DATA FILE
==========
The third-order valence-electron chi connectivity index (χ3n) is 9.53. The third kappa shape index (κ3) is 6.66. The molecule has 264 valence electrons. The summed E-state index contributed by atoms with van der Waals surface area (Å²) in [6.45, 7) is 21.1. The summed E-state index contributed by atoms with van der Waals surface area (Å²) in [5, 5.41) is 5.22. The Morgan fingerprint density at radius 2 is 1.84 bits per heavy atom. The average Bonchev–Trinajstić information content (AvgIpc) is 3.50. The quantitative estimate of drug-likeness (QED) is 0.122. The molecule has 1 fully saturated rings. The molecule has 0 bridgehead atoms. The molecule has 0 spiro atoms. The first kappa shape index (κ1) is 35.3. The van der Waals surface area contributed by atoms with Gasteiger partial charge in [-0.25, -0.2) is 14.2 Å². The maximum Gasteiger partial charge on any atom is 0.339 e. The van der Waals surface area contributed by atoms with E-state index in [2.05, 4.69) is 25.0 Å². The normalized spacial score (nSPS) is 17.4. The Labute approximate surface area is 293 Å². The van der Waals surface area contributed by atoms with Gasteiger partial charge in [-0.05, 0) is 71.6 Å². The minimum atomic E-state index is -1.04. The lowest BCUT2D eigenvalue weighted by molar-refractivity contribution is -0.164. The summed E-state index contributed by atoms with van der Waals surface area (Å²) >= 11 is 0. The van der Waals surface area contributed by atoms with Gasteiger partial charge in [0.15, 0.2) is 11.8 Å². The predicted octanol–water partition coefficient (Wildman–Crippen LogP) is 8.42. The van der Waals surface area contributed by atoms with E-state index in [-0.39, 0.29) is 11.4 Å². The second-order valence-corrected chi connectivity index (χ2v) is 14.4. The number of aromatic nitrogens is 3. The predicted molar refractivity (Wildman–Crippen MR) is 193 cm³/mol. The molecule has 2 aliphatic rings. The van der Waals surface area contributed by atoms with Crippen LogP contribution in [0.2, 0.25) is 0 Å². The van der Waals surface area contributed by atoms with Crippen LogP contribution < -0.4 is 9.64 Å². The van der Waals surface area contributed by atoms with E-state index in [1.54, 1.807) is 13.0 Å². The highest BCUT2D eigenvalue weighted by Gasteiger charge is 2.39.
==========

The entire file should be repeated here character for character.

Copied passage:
The third-order valence-electron chi connectivity index (χ3n) is 9.53. The third kappa shape index (κ3) is 6.66. The molecule has 264 valence electrons. The summed E-state index contributed by atoms with van der Waals surface area (Å²) in [6.45, 7) is 21.1. The summed E-state index contributed by atoms with van der Waals surface area (Å²) in [5, 5.41) is 5.22. The Morgan fingerprint density at radius 2 is 1.84 bits per heavy atom. The average Bonchev–Trinajstić information content (AvgIpc) is 3.50. The quantitative estimate of drug-likeness (QED) is 0.122. The molecule has 1 fully saturated rings. The molecule has 0 bridgehead atoms. The molecule has 0 spiro atoms. The first kappa shape index (κ1) is 35.3. The van der Waals surface area contributed by atoms with Gasteiger partial charge in [-0.25, -0.2) is 14.2 Å². The maximum Gasteiger partial charge on any atom is 0.339 e. The van der Waals surface area contributed by atoms with E-state index in [2.05, 4.69) is 25.0 Å². The normalized spacial score (nSPS) is 17.4. The Labute approximate surface area is 293 Å². The van der Waals surface area contributed by atoms with Gasteiger partial charge in [-0.05, 0) is 71.6 Å². The minimum atomic E-state index is -1.04. The lowest BCUT2D eigenvalue weighted by molar-refractivity contribution is -0.164. The summed E-state index contributed by atoms with van der Waals surface area (Å²) >= 11 is 0. The van der Waals surface area contributed by atoms with Gasteiger partial charge in [0.15, 0.2) is 11.8 Å². The predicted octanol–water partition coefficient (Wildman–Crippen LogP) is 8.42. The van der Waals surface area contributed by atoms with E-state index in [-0.39, 0.29) is 11.4 Å². The second-order valence-corrected chi connectivity index (χ2v) is 14.4. The number of aromatic nitrogens is 3. The predicted molar refractivity (Wildman–Crippen MR) is 193 cm³/mol. The molecule has 2 aliphatic rings. The van der Waals surface area contributed by atoms with Crippen LogP contribution in [0.2, 0.25) is 0 Å². The van der Waals surface area contributed by atoms with Crippen LogP contribution < -0.4 is 9.64 Å². The van der Waals surface area contributed by atoms with E-state index in [1.54, 1.807) is 13.0 Å². The highest BCUT2D eigenvalue weighted by Gasteiger charge is 2.39.